Maybe it was something in the water. The last time the IIHF World Women’s Championship was held in Canada (2004 in Halifax), Finland’s Karoliina Rantamaki was held pointless in five games even though her country managed to claim the bronze. Considering that the 5-4, 150-pound veteran is one of Finland’s top snipers, this was quite an anomaly.
Finnish fans will hope Rantamaki exhibits the same form she did this year with the champion Espoo Blues of the Finnish League, where she scored a league-best 28 goals. Twenty-eight, incidentally, is the same number of points she’s accumulated in 46 career IIHF tournament games heading into Finland’s April 4 opener against Russia.
Losing 9-0 to Canada in exhibition play wasn’t exactly a confidence boost, but Rantamaki has opted to treat that March 31 debacle as a learning experience. “We know that our first period against Canada was good,” she said, referring to limiting the host team to a one-goal lead. “We know that we can play well if we focus all the time and give it our best effort. Our coach [Hannu Saintula] has told us that each of our lines needs to play together as a unit.”
Rantamaki is also pleased with the incorporation of new players into the roster, like 6-foot Mira Jalosuo, an 18-year-old defenceman, and Jenni Hiirikoski, a diminutive blueliner whose surname translates into English as “Mouse Rapid.”
“We have more young players this time around, and more players who are playing in their first big tournament,” said Rantamaki. “But still, we also have enough older players who have been part of the program for years.”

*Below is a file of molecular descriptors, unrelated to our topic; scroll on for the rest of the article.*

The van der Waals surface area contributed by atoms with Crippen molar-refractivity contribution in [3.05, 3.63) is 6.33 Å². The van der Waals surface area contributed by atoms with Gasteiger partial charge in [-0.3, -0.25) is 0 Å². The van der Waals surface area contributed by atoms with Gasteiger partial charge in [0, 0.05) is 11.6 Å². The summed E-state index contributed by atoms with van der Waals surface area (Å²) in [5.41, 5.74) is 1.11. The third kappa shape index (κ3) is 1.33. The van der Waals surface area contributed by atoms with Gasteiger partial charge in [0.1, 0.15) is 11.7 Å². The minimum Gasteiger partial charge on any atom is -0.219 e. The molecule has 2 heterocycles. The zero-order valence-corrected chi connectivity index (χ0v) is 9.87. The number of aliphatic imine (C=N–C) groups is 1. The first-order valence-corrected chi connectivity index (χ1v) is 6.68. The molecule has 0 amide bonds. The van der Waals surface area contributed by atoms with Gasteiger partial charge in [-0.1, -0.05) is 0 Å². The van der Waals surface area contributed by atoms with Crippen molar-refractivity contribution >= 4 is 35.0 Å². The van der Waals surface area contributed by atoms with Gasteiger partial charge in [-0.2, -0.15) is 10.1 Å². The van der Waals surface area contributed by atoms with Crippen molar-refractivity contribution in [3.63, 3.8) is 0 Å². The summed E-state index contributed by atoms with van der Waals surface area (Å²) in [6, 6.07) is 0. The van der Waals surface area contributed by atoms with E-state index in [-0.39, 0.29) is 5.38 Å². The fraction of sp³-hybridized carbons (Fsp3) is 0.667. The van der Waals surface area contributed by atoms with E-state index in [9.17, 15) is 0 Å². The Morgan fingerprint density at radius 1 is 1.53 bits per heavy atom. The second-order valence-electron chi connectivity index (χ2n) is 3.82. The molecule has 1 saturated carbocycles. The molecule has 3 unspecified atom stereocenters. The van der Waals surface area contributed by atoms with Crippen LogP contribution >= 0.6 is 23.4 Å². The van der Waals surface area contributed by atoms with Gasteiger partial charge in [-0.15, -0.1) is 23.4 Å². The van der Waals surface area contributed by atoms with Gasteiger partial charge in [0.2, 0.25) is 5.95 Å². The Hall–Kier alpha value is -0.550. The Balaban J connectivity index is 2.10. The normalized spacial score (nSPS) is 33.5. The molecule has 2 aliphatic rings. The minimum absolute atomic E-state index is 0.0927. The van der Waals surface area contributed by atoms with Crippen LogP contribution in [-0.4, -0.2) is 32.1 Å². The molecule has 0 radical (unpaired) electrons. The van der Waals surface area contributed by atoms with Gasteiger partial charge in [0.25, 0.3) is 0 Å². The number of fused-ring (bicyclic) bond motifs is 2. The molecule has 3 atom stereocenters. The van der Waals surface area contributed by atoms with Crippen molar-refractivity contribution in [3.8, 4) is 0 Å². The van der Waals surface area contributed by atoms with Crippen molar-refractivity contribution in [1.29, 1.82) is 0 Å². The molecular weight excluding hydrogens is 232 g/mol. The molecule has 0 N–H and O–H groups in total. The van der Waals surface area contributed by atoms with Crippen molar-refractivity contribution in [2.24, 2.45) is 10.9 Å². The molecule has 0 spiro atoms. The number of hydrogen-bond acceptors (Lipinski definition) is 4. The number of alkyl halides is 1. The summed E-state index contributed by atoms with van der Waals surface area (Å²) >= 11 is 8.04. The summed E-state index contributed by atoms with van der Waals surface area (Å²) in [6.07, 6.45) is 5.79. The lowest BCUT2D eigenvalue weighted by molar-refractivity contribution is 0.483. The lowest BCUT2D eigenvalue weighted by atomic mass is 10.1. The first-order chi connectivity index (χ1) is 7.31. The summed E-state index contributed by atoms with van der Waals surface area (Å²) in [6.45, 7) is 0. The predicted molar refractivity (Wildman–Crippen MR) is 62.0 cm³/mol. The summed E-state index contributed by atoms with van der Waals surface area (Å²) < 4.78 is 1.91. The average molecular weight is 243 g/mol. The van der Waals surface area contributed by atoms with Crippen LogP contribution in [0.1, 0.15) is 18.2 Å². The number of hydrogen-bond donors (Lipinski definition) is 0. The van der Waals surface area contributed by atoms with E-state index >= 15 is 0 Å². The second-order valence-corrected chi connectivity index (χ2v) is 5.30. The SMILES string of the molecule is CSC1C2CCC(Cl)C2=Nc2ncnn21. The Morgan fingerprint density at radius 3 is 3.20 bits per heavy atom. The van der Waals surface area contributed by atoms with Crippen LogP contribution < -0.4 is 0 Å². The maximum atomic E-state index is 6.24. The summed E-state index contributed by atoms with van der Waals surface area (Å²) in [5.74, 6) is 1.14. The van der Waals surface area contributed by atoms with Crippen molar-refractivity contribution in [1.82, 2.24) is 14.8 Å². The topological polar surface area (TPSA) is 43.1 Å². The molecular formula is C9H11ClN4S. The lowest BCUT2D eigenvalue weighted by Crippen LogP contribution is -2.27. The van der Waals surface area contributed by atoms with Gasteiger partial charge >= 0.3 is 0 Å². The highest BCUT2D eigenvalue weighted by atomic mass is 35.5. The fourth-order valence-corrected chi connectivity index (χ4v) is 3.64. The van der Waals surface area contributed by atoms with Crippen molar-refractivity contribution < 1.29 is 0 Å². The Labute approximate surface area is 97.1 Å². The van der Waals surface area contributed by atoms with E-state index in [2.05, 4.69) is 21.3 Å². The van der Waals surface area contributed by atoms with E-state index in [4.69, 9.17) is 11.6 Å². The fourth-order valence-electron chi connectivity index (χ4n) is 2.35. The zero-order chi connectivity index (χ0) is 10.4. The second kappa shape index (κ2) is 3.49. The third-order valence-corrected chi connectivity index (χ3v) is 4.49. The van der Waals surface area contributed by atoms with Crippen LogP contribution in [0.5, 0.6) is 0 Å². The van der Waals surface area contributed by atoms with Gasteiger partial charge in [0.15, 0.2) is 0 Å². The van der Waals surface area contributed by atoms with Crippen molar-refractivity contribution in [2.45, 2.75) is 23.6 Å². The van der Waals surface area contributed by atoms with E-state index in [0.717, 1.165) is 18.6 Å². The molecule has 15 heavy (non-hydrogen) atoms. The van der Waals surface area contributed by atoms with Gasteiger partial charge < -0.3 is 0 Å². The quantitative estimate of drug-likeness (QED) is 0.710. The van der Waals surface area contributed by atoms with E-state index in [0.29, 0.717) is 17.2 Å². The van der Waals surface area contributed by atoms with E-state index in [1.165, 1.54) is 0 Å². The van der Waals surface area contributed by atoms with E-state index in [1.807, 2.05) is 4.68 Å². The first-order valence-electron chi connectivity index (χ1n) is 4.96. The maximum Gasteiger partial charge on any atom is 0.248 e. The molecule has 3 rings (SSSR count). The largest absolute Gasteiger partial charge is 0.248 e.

2006 Olympic captain Sari Fisk and Espoo teammate isn’t in the mix, however, as Rantamaki explains: “She quit after the Olympics, but then around Christmastime, she decided she wanted to play hockey again, and she came back. But I think she just wants to play in Espoo now. There is not as much training required as with the national team.”
The Chinese national team, meanwhile, has made arrangements to play in the Finnish League in recent years to boost its skills. “It’s been quite interesting,” said Rantamaki. “I don’t know why China wants to participate in the Finnish League. Maybe because they don’t have their own league in China. It’s possible they’ll be back next season.”
And as for Finland’s aspirations in Winnipeg? Rantamaki isn’t looking too far ahead.
“We just have to focus on these first two games against Russia and Sweden. Then we’ll see.”